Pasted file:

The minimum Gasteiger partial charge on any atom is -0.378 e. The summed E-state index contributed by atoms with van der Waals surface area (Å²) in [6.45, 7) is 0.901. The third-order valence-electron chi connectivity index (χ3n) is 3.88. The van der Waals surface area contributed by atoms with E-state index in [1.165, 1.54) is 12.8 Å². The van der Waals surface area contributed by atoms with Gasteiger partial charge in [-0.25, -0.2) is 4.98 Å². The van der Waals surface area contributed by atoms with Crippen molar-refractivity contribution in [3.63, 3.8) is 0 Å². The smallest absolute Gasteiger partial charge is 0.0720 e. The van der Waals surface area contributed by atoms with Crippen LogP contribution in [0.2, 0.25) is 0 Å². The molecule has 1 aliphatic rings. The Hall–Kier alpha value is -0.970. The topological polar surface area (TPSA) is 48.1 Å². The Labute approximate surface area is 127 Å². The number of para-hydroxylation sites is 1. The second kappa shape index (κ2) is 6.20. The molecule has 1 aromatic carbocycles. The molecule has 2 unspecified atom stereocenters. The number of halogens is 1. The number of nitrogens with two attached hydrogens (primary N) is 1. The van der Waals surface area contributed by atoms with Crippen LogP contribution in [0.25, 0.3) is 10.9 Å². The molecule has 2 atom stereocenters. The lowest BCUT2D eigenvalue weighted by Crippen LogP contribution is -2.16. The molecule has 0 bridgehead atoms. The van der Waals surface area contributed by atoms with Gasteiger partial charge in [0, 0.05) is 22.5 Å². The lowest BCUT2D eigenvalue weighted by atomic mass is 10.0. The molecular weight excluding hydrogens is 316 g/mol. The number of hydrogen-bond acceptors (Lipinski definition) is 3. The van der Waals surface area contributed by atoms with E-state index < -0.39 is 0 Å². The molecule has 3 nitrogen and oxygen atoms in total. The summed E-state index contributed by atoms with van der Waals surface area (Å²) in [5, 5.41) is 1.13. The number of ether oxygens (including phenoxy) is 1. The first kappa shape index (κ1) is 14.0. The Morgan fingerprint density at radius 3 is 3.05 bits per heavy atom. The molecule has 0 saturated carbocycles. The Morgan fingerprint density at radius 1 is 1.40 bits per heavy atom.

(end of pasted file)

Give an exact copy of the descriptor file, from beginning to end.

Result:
The minimum Gasteiger partial charge on any atom is -0.378 e. The summed E-state index contributed by atoms with van der Waals surface area (Å²) in [6.45, 7) is 0.901. The third-order valence-electron chi connectivity index (χ3n) is 3.88. The van der Waals surface area contributed by atoms with E-state index in [1.165, 1.54) is 12.8 Å². The van der Waals surface area contributed by atoms with Gasteiger partial charge in [-0.25, -0.2) is 4.98 Å². The van der Waals surface area contributed by atoms with Crippen molar-refractivity contribution in [3.63, 3.8) is 0 Å². The smallest absolute Gasteiger partial charge is 0.0720 e. The van der Waals surface area contributed by atoms with Crippen LogP contribution in [0.2, 0.25) is 0 Å². The molecule has 1 aliphatic rings. The Hall–Kier alpha value is -0.970. The topological polar surface area (TPSA) is 48.1 Å². The Labute approximate surface area is 127 Å². The number of para-hydroxylation sites is 1. The second kappa shape index (κ2) is 6.20. The molecule has 1 aromatic carbocycles. The molecule has 2 unspecified atom stereocenters. The number of halogens is 1. The number of nitrogens with two attached hydrogens (primary N) is 1. The van der Waals surface area contributed by atoms with Crippen LogP contribution in [0.25, 0.3) is 10.9 Å². The molecule has 2 atom stereocenters. The lowest BCUT2D eigenvalue weighted by Crippen LogP contribution is -2.16. The molecule has 0 bridgehead atoms. The van der Waals surface area contributed by atoms with Gasteiger partial charge in [0, 0.05) is 22.5 Å². The lowest BCUT2D eigenvalue weighted by atomic mass is 10.0. The molecular weight excluding hydrogens is 316 g/mol. The number of hydrogen-bond acceptors (Lipinski definition) is 3. The van der Waals surface area contributed by atoms with E-state index < -0.39 is 0 Å². The molecule has 3 nitrogen and oxygen atoms in total. The summed E-state index contributed by atoms with van der Waals surface area (Å²) in [5, 5.41) is 1.13. The number of ether oxygens (including phenoxy) is 1. The first kappa shape index (κ1) is 14.0. The Morgan fingerprint density at radius 3 is 3.05 bits per heavy atom. The molecule has 0 saturated carbocycles. The Morgan fingerprint density at radius 1 is 1.40 bits per heavy atom.